Gizmo Problem Solving - The counterfeit coin problem
Can you find, with three uses of a balance scale, the one gizmo that is either heavier or lighter than the rest of a set of 12 gizmos? Try it out in the applet below!
This task has been investigated in a series of scientific studies and simulations of learning and reasoning.
Have fun with this brain teaser and remember that this difficult (yet solvable) task is not in any way a test of your general learning ability or intelligence. In fact, most participants in experiments involving this task, including smart university students in engineering and psychology, found it very hard to reliably find the target gizmo without ever having to guess! Here is what two of them said during Think Aloud Protocols:
"It's impossible unless you get lucky." (Participant 11)
"I can't even imagine how I'm going to do this!" (Participant 13)
Giving up? Click on the <I am stuck - please help me!> button for instructions and demonstrations. Also, you can consult Figure 2 of this paper, and for an exhaustive list of all solutions, read Appendix 1 of this paper (starting on p. 39).
Note: Java required to view the applet below.
The science of the Gizmo task
As part of my research, I have used the Gizmo task to study complex and planning-intensive problem solving. To get started, you can consult a summary of the work (in slides format) presented during a talk at McGill University. For experimental work, there are also presentation contents from talks on learning by imitation, by instruction, and by reinforcement, the role of memorizing and understanding in imitation, strategies, heuristics and biases, and online experiments in psychology. For computational modeling work, you can consult presentation contents on solving the task with reinforcement learning.
More specifically, my work on problem solving involves:
- studying how people learn to solve problems using imitation, instruction or reinforcement learning, and what strategies, heuristics and biases can account for their performance
- using computational models (computer simulations) to simulate human learning by imitation, instruction and reinforcement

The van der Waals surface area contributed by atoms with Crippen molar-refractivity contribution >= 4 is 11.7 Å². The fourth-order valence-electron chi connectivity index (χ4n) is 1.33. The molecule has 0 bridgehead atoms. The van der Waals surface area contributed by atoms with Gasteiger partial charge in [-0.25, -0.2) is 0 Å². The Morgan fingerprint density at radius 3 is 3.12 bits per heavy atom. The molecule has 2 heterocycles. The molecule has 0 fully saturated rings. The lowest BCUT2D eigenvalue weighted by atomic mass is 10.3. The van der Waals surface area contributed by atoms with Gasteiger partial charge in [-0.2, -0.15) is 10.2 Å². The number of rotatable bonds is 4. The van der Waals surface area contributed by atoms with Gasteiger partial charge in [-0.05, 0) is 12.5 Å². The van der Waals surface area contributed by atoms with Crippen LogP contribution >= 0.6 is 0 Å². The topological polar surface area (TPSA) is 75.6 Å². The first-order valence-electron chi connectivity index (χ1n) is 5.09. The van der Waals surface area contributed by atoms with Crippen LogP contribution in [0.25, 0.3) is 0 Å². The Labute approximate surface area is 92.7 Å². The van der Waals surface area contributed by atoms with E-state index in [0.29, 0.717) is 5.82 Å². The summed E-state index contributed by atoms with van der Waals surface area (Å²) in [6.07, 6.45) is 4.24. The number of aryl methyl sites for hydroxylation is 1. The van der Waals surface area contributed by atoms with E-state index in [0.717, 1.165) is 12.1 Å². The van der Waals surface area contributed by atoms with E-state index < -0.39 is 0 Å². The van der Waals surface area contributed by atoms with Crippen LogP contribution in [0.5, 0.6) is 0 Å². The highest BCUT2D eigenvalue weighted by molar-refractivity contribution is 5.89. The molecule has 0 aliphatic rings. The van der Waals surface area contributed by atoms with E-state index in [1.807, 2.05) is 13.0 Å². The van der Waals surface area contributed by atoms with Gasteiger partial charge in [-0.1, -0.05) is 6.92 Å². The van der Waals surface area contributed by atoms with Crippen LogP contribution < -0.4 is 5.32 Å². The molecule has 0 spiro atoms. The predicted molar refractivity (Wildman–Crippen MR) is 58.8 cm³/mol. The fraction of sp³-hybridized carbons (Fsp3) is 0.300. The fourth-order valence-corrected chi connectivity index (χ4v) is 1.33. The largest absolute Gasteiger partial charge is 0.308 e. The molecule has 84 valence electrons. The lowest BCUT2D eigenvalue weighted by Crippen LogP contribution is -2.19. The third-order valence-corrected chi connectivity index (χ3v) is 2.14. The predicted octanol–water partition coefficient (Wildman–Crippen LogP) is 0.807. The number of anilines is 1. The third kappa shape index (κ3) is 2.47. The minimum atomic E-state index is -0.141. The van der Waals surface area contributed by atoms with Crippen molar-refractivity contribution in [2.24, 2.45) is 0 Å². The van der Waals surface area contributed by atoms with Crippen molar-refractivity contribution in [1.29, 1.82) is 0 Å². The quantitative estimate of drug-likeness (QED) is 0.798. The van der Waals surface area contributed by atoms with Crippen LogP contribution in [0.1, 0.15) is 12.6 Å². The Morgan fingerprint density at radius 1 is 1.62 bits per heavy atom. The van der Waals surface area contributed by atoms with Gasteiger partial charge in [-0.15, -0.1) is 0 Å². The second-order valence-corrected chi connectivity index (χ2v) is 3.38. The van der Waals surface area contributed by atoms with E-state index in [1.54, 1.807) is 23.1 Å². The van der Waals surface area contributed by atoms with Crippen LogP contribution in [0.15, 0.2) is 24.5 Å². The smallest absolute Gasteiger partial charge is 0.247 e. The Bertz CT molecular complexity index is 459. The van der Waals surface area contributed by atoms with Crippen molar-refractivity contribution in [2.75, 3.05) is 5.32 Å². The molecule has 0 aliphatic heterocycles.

- investigating if participants can generalize what they learn by imitation to new and more difficult tasks
- analyzing and comparing performance when participants take part in the experiment in the lab versus online.
- using computational models to simulate how humans learn to solve the task using learning based on a distance-reduction heuristic
For a mathematical perspective on the Gizmo task (often called the Coin problem), and a reference to seminal work in cognitive psychology, visit the reference section.
References: peer-reviewed journal articles and conference papers
- Dandurand, F., Shultz, T. R., & Onishi, K. H. (2008). Comparing online and lab methods in a problem-solving experiment. Behavior Research Methods, 40(2), 428-434.
- Dandurand, F., Samuel, S., & Shultz, T. R. (2007). Imitation learning in problem solving tasks: Memorizing or understanding? In the Proceedings of Cognitio 2007. Newcastle upon Tyne, United Kingdom: Cambridge Scholars Publishing.
- Dandurand, F., Shultz, T. R., & Onishi, K. H. (2007). Strategies, heuristics and biases in complex problem solving. In the Proceedings of the Twenty-Ninth Meeting of the Cognitive Science Society (CogSci 2007) (pp. 917-922). New-York: Lawrence Erlbaum Associates.
- Dandurand, F., Bowen, M. & Shultz, T. R. (2004). Learning by imitation, reinforcement and verbal rules in problem-solving tasks. In the Proceedings of the Third International Conference on Development and Learning (ICDL'04) Developing Social Brains. La Jolla, California, USA: The Salk Institute for Biological Studies.
- Dandurand, F., Shultz, T. R., & Rey, A. (2012). Including cognitive biases and distance-based rewards in a connectionist model of complex problem solving. Neural Networks, 25, 41-56.
- Dandurand, F., & Shultz, T. R. (2009). Connectionist models of reinforcement, imitation, and instruction in learning to solve complex problems. IEEE Transactions on Autonomous Mental Development, 1(2), 110 - 121.
- Dandurand, F., Shultz, T. R., & Rivest, F. (2007). Complex problem solving with reinforcement learning. In the Proceeding of the Sixth IEEE International Conference on Development and Learning (ICDL-2007) (pp. 157-162): IEEE.
Mathematical analyses and seminal work
- Guy, R. K., & Nowakowski, R. J. (1995). Coin-weighing problems. American Mathematical Monthly, 102(2), 164-167.
- Halbeisen, L., & Hungerbuhler, N. (1995). The general counterfeit coin problem. Discrete Mathematics, 147(1), 139-150.
- Simmel, M. L. (1953). The coin problem: a study in thinking. American Journal of Psychology, 66, 229-241.